After the 2014 European Parliament electionsedit

Following the 2014 European elections, he further criticised UKIP as "Frankenstein's monster" and said that he intended to stand against the Labour leader Ed Miliband in the 2015 general election He also described his former UKIP colleague Nigel Farage as a "dim-witted racist"8

In an article dated 21 October 2015 for The National Interest, Sked wrote the following regarding Nigel Farage and the state of UKIP under his leadership,

"After I stepped down to return to academic life, however, the party came under control of a preposterous mountebank named Nigel Farage, who reoriented it to the far right The clause about a lack of prejudices was abolished and all sorts of nasty statements were made against blacks, Muslims and gays Former members of the National Front were allowed to work for the party or become candidates The party itself has deliquesced into a cult around Farage, whose electoral failure in 2015 has made him an object of scorn in the media and prompted his financial backers to desert him Farage has become a convenient figure with which to frighten moderate voters about the consequences of fulfilling my party’s original mission—withdrawal from the European Union"9

Elections contestededit

UK Parliament elections

Date of election Constituency Party Votes  %
1970 general election Paisley Liberal 2,918 6210
1992 general election Bath Anti-Federalist League 117 0211
1993 by-election Newbury Anti-Federalist League 601 1012
1993 by-election Christchurch Anti-Federalist League 878 1613
1997 general election Romsey UK Independence Party 1,824 3514

Partial bibliographyedit

  • Sked, A & Cook, C eds 1976 Crisis and Controversy: Essays in Honour of AJP Taylor London: Macmillan ISBN 0-333-18635-4
  • Sked, A & Cook, C 1979 Post-war Britain: A political history
  • Sked, A 1979 The Survival of the Habsburg Empire: Radetzky, the imperial army and the class war, 1848 London: Longmans ISBN 0-582-50711-1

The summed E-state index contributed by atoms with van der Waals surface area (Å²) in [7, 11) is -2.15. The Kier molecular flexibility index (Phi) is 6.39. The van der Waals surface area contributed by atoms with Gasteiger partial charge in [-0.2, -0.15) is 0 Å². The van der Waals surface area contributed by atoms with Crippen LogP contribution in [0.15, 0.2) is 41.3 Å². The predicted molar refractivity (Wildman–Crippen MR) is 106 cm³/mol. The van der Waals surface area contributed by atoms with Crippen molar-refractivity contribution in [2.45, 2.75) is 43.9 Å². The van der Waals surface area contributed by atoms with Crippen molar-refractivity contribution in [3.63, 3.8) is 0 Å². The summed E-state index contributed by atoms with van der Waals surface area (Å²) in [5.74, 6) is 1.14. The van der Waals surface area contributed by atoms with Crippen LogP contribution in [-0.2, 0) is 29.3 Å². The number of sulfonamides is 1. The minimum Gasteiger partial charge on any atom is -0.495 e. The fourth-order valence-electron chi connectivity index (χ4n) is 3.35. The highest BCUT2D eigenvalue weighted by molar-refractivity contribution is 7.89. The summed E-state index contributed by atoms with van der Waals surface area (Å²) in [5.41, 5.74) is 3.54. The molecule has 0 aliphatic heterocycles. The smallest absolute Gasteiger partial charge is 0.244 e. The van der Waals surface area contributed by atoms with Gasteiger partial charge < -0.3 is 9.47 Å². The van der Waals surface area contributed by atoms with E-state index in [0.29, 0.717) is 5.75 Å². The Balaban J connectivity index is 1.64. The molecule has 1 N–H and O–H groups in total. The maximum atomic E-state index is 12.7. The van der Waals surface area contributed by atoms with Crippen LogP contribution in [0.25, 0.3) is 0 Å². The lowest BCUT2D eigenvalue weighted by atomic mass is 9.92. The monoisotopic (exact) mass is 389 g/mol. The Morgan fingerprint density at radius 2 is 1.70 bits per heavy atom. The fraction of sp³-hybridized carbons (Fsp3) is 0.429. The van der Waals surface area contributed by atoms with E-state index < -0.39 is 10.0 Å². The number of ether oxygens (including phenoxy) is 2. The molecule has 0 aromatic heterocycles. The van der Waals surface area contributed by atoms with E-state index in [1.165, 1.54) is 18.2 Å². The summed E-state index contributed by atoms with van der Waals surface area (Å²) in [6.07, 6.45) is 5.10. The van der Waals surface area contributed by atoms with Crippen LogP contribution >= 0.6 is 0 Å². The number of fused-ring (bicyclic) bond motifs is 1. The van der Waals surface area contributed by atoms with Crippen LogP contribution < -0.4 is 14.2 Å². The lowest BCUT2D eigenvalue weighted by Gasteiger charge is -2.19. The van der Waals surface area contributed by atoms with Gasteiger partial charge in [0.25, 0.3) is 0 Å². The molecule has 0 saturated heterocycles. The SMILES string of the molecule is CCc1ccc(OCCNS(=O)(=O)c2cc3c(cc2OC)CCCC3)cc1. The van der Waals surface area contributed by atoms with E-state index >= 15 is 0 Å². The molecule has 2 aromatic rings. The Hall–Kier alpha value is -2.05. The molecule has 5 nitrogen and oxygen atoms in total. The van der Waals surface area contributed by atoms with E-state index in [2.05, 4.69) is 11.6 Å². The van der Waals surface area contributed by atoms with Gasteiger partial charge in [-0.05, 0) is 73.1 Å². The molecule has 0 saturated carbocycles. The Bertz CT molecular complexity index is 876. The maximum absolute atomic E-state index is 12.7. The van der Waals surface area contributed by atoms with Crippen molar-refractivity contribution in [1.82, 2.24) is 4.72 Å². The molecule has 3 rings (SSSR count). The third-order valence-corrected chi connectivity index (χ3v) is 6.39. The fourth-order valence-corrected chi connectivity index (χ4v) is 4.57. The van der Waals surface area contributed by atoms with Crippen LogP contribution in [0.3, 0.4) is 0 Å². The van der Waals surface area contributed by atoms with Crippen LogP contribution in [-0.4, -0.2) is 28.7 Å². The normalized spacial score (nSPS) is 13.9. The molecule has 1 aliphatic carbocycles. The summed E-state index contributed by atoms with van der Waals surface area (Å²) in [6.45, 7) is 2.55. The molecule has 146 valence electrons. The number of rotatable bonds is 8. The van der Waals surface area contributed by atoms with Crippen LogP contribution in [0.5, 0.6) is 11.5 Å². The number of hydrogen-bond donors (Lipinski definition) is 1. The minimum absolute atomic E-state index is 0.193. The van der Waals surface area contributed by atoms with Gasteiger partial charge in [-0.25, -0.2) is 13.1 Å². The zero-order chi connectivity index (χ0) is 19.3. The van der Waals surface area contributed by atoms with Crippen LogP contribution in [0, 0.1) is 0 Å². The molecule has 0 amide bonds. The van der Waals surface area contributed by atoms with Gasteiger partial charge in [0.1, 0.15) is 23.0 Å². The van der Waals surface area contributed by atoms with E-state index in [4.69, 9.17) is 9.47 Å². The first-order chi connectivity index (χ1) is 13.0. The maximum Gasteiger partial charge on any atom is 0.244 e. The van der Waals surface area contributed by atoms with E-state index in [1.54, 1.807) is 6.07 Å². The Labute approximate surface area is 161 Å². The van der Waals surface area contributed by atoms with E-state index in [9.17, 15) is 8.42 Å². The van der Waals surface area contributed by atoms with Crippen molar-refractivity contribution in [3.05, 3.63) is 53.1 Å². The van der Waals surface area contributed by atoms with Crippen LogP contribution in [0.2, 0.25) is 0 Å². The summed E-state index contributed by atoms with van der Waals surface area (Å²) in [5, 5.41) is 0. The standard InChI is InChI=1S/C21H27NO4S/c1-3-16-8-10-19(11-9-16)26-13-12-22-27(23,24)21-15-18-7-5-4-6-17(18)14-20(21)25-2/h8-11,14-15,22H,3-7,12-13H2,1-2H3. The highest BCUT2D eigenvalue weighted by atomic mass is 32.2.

• Sked, A 1987 Britain's decline: problems and perspectives Oxford: Basil Blackwell ISBN 0-631-15084-6
  • Sked, A & Cook, C 1993 Post-war Britain: a political history 1945–1992 4th ed Harmondsworth: Penguin ISBN 0-14-017912-7
  • Sked, A 2001 The Decline and Fall of the Habsburg Empire, 1815–1918 2nd ed London: Longman ISBN 0-582-35666-0
  • Sked, A 2007, Metternich and Austria: An Evaluation London: Palgrave MacMillan ISBN 1-4039-9114-6
  • Sked, A 2011 Radetzky Imperial Victor and Military Genius London: IB Tauris

Notesedit

  1. ^ Andy Beckett 6 November 2004 "Friends in high places" The Guardian Retrieved 28 March 2017 
  2. ^ "British American Project" Sourcewatch Retrieved 28 March 2017 
  3. ^ "Scottish election: UK Independence Party profile" BBC News 13 April 2011 Retrieved 2 July 2013 
  4. ^ The 1975 Referendum on Europe, Vol I: Reflections of the Participants, Mark Baimbridge ed, Exeter, 2007: article "Reflections of a Eurosceptic", Alan Sked, pp 140–147 imprint-academiccom
  5. ^ Sked 2003
  6. ^ "UKIP founder Alan Sked launches New Deal party" BBC News 13 September 2013 Retrieved 20 April 2014 
  7. ^ Malik, Shiv 8 September 2013 "Ukip founder creates new leftwing anti-EU party" The Guardian Retrieved 20 April 2014 
  8. ^ Stuart Jeffries 26 May 2014 "Ukip founder Alan Sked: 'The party has become a Frankenstein's monster'" The Guardian Retrieved 27 May 2014 
  9. ^ "The Case for Brexit" The National Interest 21 October 2015 Retrieved 28 March 2017 
  10. ^ UK General Election results 1970, politicsresourcesnet Retrieved 14 October 2014
  11. ^ The Guardian, 11 April 1992
  12. ^ Constituency profile: Newbury, The Guardian Retrieved 13 October 2014
  13. ^ Constituency profile: Christchurch, The Guardian Retrieved 13 October 2014
  14. ^ Romsey Archive, politicsresourcesnet Retrieved 23 June 2016
  1. Sked, Reflections of a Eurosceptic, p 144
  2. Generally assumed at the timeby whom
  3. Sked, Reflections of a Eurosceptic, p 146
  4. ^ The People 6 June 2004
  5. ^ Sunday Telegraph 30 May 2004

Sourcesedit

  • Sked, Alan 2003 "Bush as Strategist" Foreign Policy 135: 6–7 JSTOR 3183579 

External linksedit

  • Alan Sked page on the LSE website
  • Works by or about Alan Sked in libraries WorldCat catalog
Party political offices
Preceded by
New office
Leader of the United Kingdom Independence Party
1993–1997
Succeeded by
Craig Mackinlay